Steamed Ribs with Salted Black Bean
I wanted to do a dish to showcase salted black beans, which featured on a recent ‘Foodstuffs’ post, so I decided to whip up a batch of steamed pork ribs. I love steamed pork ribs done many different ways and I frequently order them in dim sum restaurants. They are particularly good with black beans and garlic and, while they can also be good with slivered ginger, in this case I used red chili. This is also quite a popular addition as it not only adds a spicy kick but a nice touch of color as well.
I picked up some nice spare-ribs at the grocery store. They are cut nicely and no more than about 3cm in width, which is perfect for this dish. There was a bit of excess fat on the underside of a couple of strips but I trimmed this off so as to not make the finished dish too greasy.
In most recipes, the ribs are steamed from the raw state but I think you may find, as do I, that the dish is much improved if you brown the ribs very slightly before hand. To do this, cut the ribs cross-wise into sections and then deep-fry them in hot oil for four or five minutes or so. You don’t want to cook them through at all, just make sure that there is no visible pink in the meat and that there are a few patches of a light golden brown here and there. Once this is done, drain the ribs and blot them with a paper towel to remove any remaining oil. After that, toss them with a tablespoon each of sugar and soy sauce and a pinch of salt, then let them cool. At this point you can proceed on with the rest of the recipe right away or let them sit for a while. For this experiment, I actually rested them in the refrigerator overnight.
In addition to the pre-browned ribs you see in the above picture, the ingredients are as follows:
- 2-3 tablespoons of flour;
- 1 heaped tablespoon of sugar;
- 1-2 tablespoons chopped garlic;
- 1 ½ tablespoons of salted black beans;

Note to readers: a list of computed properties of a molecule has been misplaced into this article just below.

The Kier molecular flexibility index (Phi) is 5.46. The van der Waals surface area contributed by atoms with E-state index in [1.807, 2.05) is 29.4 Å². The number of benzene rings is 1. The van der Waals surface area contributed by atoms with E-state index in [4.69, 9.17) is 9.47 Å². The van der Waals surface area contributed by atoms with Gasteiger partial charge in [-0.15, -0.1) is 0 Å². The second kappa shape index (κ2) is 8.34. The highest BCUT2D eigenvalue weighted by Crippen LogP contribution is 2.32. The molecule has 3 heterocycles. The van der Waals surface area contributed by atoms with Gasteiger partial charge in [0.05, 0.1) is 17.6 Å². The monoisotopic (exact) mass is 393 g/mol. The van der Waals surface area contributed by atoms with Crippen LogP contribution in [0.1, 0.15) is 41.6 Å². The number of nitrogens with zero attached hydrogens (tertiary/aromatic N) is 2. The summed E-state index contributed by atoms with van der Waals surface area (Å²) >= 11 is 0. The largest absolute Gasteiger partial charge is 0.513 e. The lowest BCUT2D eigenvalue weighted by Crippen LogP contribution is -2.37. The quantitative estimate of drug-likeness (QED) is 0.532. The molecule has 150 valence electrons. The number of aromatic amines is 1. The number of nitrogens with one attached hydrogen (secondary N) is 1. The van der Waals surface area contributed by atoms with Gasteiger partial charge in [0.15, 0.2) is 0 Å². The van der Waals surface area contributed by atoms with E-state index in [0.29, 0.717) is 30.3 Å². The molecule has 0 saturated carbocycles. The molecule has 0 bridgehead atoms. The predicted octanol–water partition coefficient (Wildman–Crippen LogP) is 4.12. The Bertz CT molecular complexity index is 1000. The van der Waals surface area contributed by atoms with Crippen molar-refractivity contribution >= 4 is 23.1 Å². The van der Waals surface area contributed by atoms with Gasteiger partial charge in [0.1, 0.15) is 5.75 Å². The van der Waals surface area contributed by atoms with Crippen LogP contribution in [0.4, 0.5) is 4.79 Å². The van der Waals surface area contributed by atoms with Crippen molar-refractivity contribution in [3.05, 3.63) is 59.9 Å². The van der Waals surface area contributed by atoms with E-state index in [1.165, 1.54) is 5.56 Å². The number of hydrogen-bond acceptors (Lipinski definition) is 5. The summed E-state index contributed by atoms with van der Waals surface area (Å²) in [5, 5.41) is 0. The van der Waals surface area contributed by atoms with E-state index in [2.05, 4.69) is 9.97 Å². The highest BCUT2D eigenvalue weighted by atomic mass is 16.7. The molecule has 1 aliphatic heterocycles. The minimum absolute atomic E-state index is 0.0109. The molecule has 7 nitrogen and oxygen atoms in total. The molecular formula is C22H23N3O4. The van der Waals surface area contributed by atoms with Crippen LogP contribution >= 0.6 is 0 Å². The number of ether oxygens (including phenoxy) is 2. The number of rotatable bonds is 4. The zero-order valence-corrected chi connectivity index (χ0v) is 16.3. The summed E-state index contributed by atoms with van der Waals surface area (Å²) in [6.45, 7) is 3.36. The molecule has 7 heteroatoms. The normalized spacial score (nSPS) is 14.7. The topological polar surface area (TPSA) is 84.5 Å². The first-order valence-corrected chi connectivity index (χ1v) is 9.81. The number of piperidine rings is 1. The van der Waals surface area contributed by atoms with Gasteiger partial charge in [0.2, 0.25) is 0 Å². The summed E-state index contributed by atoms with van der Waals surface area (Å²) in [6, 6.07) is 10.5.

- 1 tablespoon chopped red chili; and,
- 6 tablespoons rice wine.
First, put the ribs in a large bowl. Add the flour a tablespoon at a time and mix well, working the flour into the ribs with your hands. Keep doing this until the ribs are completely coated and will take no more flour. If there is more than a scant tablespoon of flour left loose in the bowl then discard the excess.
Next, put the beans, sugar and about half the rice wine into a smaller bowl and mash the beans. Do not over mash them. You don’t want a puree, rather there should be plenty of chunks and even a few whole beans left. Pour this in with the ribs and mix well., then do the same with the garlic and the chili.
For dim sum, you will probably want to put three or four ribs each in several little dishes but I was just doing a light meal for my wife and I so I arranged them all in a single dish and sprinkled over the remaining rice wine. Once this is done, put the dish, or dishes in whatever you are using for a steamer (I used a bamboo steamer over a pot of water) and keep the water at a lightly bubbling low boil. Steam the ribs for 30 – 45 minutes.
These turned out very nicely. They were a little richer than they usually are in dim sum restaurants but the rice wine really cuts the heaviness of the pork fat in a nice way.